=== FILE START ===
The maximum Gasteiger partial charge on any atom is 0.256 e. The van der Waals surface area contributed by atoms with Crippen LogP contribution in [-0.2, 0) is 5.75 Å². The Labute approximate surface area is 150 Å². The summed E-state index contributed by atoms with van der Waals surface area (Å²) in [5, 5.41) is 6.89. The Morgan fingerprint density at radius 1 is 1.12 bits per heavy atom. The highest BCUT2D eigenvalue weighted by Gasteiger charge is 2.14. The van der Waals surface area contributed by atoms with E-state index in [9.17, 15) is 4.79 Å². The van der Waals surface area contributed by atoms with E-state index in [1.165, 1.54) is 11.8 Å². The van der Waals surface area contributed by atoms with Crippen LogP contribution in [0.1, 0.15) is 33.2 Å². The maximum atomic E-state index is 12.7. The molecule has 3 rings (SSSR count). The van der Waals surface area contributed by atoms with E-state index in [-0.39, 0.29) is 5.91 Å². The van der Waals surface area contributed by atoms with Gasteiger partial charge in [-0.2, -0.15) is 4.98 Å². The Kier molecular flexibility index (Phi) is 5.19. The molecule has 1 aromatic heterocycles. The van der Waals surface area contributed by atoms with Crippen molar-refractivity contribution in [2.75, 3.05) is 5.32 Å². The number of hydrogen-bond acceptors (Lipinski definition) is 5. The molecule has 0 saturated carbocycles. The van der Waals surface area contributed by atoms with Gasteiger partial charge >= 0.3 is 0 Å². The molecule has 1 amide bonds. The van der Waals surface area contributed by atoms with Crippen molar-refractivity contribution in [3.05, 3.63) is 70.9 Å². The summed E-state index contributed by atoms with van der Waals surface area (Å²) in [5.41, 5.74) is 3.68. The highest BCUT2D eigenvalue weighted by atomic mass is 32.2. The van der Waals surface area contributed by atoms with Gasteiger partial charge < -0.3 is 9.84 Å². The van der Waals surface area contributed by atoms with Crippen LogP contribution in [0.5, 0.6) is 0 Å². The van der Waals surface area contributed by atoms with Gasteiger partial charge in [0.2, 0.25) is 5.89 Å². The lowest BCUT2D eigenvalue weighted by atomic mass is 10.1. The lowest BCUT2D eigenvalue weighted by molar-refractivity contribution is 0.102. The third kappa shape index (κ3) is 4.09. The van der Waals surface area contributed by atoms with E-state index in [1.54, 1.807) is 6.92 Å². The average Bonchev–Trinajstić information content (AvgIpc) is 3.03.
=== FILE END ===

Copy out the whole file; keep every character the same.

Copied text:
The maximum Gasteiger partial charge on any atom is 0.256 e. The van der Waals surface area contributed by atoms with Crippen LogP contribution in [-0.2, 0) is 5.75 Å². The Labute approximate surface area is 150 Å². The summed E-state index contributed by atoms with van der Waals surface area (Å²) in [5, 5.41) is 6.89. The Morgan fingerprint density at radius 1 is 1.12 bits per heavy atom. The highest BCUT2D eigenvalue weighted by Gasteiger charge is 2.14. The van der Waals surface area contributed by atoms with E-state index in [9.17, 15) is 4.79 Å². The van der Waals surface area contributed by atoms with E-state index in [1.165, 1.54) is 11.8 Å². The van der Waals surface area contributed by atoms with Crippen LogP contribution in [0.1, 0.15) is 33.2 Å². The maximum atomic E-state index is 12.7. The molecule has 3 rings (SSSR count). The van der Waals surface area contributed by atoms with E-state index in [-0.39, 0.29) is 5.91 Å². The van der Waals surface area contributed by atoms with Gasteiger partial charge in [-0.2, -0.15) is 4.98 Å². The Kier molecular flexibility index (Phi) is 5.19. The molecule has 1 aromatic heterocycles. The van der Waals surface area contributed by atoms with Crippen molar-refractivity contribution in [2.75, 3.05) is 5.32 Å². The number of hydrogen-bond acceptors (Lipinski definition) is 5. The molecule has 0 saturated carbocycles. The van der Waals surface area contributed by atoms with Gasteiger partial charge >= 0.3 is 0 Å². The molecule has 1 amide bonds. The van der Waals surface area contributed by atoms with Crippen molar-refractivity contribution in [3.05, 3.63) is 70.9 Å². The summed E-state index contributed by atoms with van der Waals surface area (Å²) in [5.41, 5.74) is 3.68. The highest BCUT2D eigenvalue weighted by atomic mass is 32.2. The van der Waals surface area contributed by atoms with Gasteiger partial charge < -0.3 is 9.84 Å². The van der Waals surface area contributed by atoms with Crippen LogP contribution in [0.5, 0.6) is 0 Å². The van der Waals surface area contributed by atoms with Gasteiger partial charge in [0.2, 0.25) is 5.89 Å². The lowest BCUT2D eigenvalue weighted by atomic mass is 10.1. The lowest BCUT2D eigenvalue weighted by molar-refractivity contribution is 0.102. The third kappa shape index (κ3) is 4.09. The van der Waals surface area contributed by atoms with E-state index in [1.54, 1.807) is 6.92 Å². The average Bonchev–Trinajstić information content (AvgIpc) is 3.03.